The Importance of Dads and Father Figures on Father’s Day and Every Day

The Importance of Dads and Father Figures on Father’s Day and Every Day


The role of fathers has changed dramatically over previous decades. There is an expectation (and a desire) that fathers and step-fathers take a more active role in the lives of their children. Father figures and important male role models such as uncles, grandfathers, sports coaches and teachers also play a vital role in the healthy long term development of children.

Academic and author Dr Richard Fletcher says that there is now significant evidence to show that when fathers take a positive, active role in the lives of their children, fewer behavioural problems, improved social skills and better educational outcomes result.

When dads and positive male role models are involved with their children there are many benefits for themselves, their children, their families, and the wider community.

Research from Tweddle’s own Working Out Dads program, led by Associate Professor Rebecca Giallo from the Murdoch Children’s Research Institute, demonstrates that close involvement of fathers from birth can support positive infant and child development with lifelong social, emotional and academic benefits.

Tweddle has delivered 19 Working Out Dads programs across Melbourne’s West. Overwhelmingly, dads have said the program has helped to reduce stress, improve health and relationships and increase parenting confidence.

Joshua A. Krisch, science writer at Rockefeller University and former Science Editor for Fatherly reports that children who grow up with a present, engaged dad are less likely to drop out of school or be incarcerated compared to children with absent fathers and no other male caretakers or role models.

Conclusive research shows that babies and toddlers with engaged dads also tend to have higher IQ test scores by the age of 3 and endure fewer psychological problems throughout their lives when dads take the fathering role seriously. There’s a global scientific consensus on the importance of fathers during every stage of a child’s development.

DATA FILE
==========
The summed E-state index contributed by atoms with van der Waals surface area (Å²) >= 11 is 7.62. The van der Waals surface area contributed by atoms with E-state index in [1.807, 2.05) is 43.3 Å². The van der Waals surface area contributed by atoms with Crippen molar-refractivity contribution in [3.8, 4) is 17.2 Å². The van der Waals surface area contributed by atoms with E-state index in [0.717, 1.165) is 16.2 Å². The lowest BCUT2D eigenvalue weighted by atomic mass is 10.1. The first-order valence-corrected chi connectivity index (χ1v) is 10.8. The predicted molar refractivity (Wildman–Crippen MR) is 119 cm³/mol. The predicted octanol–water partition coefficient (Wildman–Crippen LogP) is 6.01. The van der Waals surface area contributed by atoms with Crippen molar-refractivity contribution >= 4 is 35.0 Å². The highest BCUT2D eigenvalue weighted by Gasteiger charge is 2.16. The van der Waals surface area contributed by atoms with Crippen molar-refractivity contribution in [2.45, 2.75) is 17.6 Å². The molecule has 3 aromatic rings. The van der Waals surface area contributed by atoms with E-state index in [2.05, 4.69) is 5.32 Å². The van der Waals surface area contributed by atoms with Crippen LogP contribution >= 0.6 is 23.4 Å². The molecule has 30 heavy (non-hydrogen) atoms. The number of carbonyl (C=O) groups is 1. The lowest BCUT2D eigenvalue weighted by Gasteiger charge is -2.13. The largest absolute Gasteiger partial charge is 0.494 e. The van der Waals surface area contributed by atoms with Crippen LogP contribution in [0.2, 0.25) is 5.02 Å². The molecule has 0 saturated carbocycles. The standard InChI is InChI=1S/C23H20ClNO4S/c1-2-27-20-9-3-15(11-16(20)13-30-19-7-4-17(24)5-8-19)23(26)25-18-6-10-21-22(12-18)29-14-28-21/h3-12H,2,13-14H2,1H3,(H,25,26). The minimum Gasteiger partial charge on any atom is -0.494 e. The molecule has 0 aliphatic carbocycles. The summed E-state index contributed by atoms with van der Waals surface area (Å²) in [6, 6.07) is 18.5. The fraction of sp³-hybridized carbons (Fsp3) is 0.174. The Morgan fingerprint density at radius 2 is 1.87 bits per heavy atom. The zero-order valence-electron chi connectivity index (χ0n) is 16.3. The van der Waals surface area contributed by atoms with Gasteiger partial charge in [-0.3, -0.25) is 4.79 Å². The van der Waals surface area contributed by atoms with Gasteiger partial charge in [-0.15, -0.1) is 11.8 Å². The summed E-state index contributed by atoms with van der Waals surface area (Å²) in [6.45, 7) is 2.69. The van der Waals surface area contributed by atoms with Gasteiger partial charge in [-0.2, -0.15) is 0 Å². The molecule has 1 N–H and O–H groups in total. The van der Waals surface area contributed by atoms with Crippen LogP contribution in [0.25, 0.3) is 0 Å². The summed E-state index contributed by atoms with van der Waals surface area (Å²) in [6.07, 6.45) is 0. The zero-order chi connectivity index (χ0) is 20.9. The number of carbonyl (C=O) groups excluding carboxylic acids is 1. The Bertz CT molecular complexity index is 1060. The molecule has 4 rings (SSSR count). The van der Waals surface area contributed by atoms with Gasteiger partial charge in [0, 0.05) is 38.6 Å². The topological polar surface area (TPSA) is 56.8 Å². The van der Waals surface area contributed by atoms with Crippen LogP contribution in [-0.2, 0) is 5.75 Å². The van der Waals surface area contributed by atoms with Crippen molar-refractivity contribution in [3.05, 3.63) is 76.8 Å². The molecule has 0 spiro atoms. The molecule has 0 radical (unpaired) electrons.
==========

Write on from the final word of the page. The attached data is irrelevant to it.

But dads need support. Assoc Prof Rebecca Giallo confirms that 1 in 10 fathers experience mental health difficulties in the early years of parenting. Mental health difficulties can persist beyond the postnatal period for many fathers as evidenced by 8% of 2470 Australian fathers reporting a persistent pattern of distress from the first postnatal year to when their children were aged 7 years (Giallo, D’Esposito, Cooklin, Christensen, & Nicholson, 2014).

Australian studies of fathers have revealed that attitudes reflecting the need to not show emotion and not rely on others for support (Giallo, Dunning, & Gent, 2017) and inflexible and long employment hours (Rominov, Giallo, Pilkington, & Whelan, 2017) are key barriers to help-seeking for mental health concerns during early fatherhood.

Despite these barriers, evidence suggests that men become more open to healthcare during early fatherhood and are motivated to make positive changes for their child and family. This research underpins the importance of Early Parenting support services like Tweddle, and programs like Working Out Dads.

After five years of program delivery and evaluation, Tweddle’s Working Out Dads has now become part of a four year Murdoch Children’s Research Institute research trial to evaluate ways to promote men’s health and wellbeing during early fatherhood. Being a dad of young children can be fun and rewarding, but it can also be stressful at times. You can find out more about the Working Out Dads trial here.

This Father’s Day, we ask Dads to reach out for help, to join a group, to build a community of supporters and champions, because you are vital to your baby, child, family and community.

Resources for Fathers, Father Figures & Male Role Models


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